Mathematics - Colloquium
Friday, March 28, 2014
11:00 AM-12:00 PM
ABSTRACT: The Center for Medicare and Medicaid Services (CMS) uses shrinkage estimators (http://www.medicare.gov/quality-care-finder/) to “Compare Medicare-certified hospitals and the quality of care provided to patients in the country.” Although the aggregate outcomes for patients at different kinds of hospitals often differ markedly, CMS shrinks each hospital's observed outcome, O, towards an expected (E) that reflects only the pooled experience of similar patients admitted to all hospitals. The decision to disallow hospital characteristics to be used in computing E has real consequences. First, the resulting weighted averages convey the message that our best estimate for the performance of each small hospital is extremely close to average, even for outcomes for which the pooled experience of all patients at small hospitals is notably worse than average. Furthermore, even for fairly large hospitals, the shrunken estimates assign more than half of the weighted average to E rather than O. This makes reported outcomes highly insensitive to any hospital-level factor, including the introduction of improvement initiatives (such as the use of a surgical checklist) or affiliation with a quality-enhancing network, even when such factors are reliably associated with better aggregate patient outcomes. In contrast, if E were allowed to reflect hospital size and the presence of proven quality-improvement initiatives, better hospitals, both small and large, would have more of a chance to have their merit recognized.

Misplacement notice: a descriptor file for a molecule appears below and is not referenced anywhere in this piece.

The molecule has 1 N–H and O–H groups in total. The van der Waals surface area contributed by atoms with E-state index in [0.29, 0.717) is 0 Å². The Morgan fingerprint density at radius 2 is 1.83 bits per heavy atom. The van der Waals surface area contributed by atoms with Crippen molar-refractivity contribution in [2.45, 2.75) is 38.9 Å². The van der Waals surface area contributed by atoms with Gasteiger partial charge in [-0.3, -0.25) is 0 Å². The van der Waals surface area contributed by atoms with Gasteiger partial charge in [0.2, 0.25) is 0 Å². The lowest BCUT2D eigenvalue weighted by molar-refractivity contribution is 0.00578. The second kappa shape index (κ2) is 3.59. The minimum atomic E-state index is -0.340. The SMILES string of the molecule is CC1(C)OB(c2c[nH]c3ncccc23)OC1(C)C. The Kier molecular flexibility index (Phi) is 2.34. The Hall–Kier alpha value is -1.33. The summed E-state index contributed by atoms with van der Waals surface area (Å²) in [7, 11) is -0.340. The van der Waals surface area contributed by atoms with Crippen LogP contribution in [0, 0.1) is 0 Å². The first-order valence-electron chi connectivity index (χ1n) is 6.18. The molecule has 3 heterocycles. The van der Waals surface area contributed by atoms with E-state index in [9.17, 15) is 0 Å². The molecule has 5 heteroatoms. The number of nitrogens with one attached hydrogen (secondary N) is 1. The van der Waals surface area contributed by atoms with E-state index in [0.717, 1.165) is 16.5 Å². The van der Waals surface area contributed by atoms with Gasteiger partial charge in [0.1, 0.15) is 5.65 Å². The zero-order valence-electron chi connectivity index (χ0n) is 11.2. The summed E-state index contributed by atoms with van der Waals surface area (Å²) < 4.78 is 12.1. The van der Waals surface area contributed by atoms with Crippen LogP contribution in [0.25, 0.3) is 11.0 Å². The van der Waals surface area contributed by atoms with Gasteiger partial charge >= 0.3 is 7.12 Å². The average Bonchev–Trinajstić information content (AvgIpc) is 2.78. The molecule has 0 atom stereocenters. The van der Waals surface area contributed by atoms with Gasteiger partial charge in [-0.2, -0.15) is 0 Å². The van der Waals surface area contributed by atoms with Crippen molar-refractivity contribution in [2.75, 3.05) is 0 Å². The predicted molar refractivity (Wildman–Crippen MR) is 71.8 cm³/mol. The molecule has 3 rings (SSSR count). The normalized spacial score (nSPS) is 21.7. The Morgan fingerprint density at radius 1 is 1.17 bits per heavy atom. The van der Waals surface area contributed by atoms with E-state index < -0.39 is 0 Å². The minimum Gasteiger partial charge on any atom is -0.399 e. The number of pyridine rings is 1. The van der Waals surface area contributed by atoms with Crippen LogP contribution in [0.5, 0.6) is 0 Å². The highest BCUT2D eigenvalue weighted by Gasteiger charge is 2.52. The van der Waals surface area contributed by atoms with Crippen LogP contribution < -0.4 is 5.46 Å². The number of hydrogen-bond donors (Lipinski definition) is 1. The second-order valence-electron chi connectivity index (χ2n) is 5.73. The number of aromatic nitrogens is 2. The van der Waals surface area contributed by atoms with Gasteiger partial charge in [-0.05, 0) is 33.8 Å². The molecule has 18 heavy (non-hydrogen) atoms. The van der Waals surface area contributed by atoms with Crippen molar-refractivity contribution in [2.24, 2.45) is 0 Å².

Suggested Audiences: Adult, College
Last Modified: March 19, 2014 at 9:36 AM